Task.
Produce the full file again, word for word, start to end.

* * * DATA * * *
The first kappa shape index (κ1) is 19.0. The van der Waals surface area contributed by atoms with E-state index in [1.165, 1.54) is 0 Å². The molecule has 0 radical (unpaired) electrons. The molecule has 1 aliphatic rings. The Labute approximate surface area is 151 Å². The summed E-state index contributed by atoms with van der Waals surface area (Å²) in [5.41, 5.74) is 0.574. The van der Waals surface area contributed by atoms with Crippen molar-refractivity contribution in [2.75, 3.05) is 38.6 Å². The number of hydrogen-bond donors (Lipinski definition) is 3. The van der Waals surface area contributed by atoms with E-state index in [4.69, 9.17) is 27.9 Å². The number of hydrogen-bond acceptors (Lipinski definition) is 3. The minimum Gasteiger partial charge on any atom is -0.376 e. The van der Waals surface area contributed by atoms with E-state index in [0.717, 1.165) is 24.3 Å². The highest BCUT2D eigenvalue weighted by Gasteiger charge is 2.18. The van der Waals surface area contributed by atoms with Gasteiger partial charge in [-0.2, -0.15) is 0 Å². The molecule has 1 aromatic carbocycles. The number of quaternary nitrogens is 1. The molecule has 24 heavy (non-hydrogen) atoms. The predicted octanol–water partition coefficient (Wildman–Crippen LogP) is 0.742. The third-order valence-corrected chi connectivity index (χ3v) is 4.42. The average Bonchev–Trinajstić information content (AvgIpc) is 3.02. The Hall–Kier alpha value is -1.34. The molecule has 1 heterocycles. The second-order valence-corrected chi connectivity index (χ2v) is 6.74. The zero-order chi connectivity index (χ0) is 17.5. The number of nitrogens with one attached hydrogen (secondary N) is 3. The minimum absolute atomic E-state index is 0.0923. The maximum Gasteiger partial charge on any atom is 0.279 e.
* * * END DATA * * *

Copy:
The first kappa shape index (κ1) is 19.0. The van der Waals surface area contributed by atoms with E-state index in [1.165, 1.54) is 0 Å². The molecule has 0 radical (unpaired) electrons. The molecule has 1 aliphatic rings. The Labute approximate surface area is 151 Å². The summed E-state index contributed by atoms with van der Waals surface area (Å²) in [5.41, 5.74) is 0.574. The van der Waals surface area contributed by atoms with Crippen molar-refractivity contribution in [2.75, 3.05) is 38.6 Å². The number of hydrogen-bond donors (Lipinski definition) is 3. The van der Waals surface area contributed by atoms with E-state index in [4.69, 9.17) is 27.9 Å². The number of hydrogen-bond acceptors (Lipinski definition) is 3. The minimum Gasteiger partial charge on any atom is -0.376 e. The van der Waals surface area contributed by atoms with E-state index in [0.717, 1.165) is 24.3 Å². The highest BCUT2D eigenvalue weighted by Gasteiger charge is 2.18. The van der Waals surface area contributed by atoms with Gasteiger partial charge in [-0.2, -0.15) is 0 Å². The molecule has 1 aromatic carbocycles. The number of quaternary nitrogens is 1. The molecule has 24 heavy (non-hydrogen) atoms. The predicted octanol–water partition coefficient (Wildman–Crippen LogP) is 0.742. The third-order valence-corrected chi connectivity index (χ3v) is 4.42. The average Bonchev–Trinajstić information content (AvgIpc) is 3.02. The Hall–Kier alpha value is -1.34. The molecule has 1 heterocycles. The second-order valence-corrected chi connectivity index (χ2v) is 6.74. The zero-order chi connectivity index (χ0) is 17.5. The number of nitrogens with one attached hydrogen (secondary N) is 3. The minimum absolute atomic E-state index is 0.0923. The maximum Gasteiger partial charge on any atom is 0.279 e.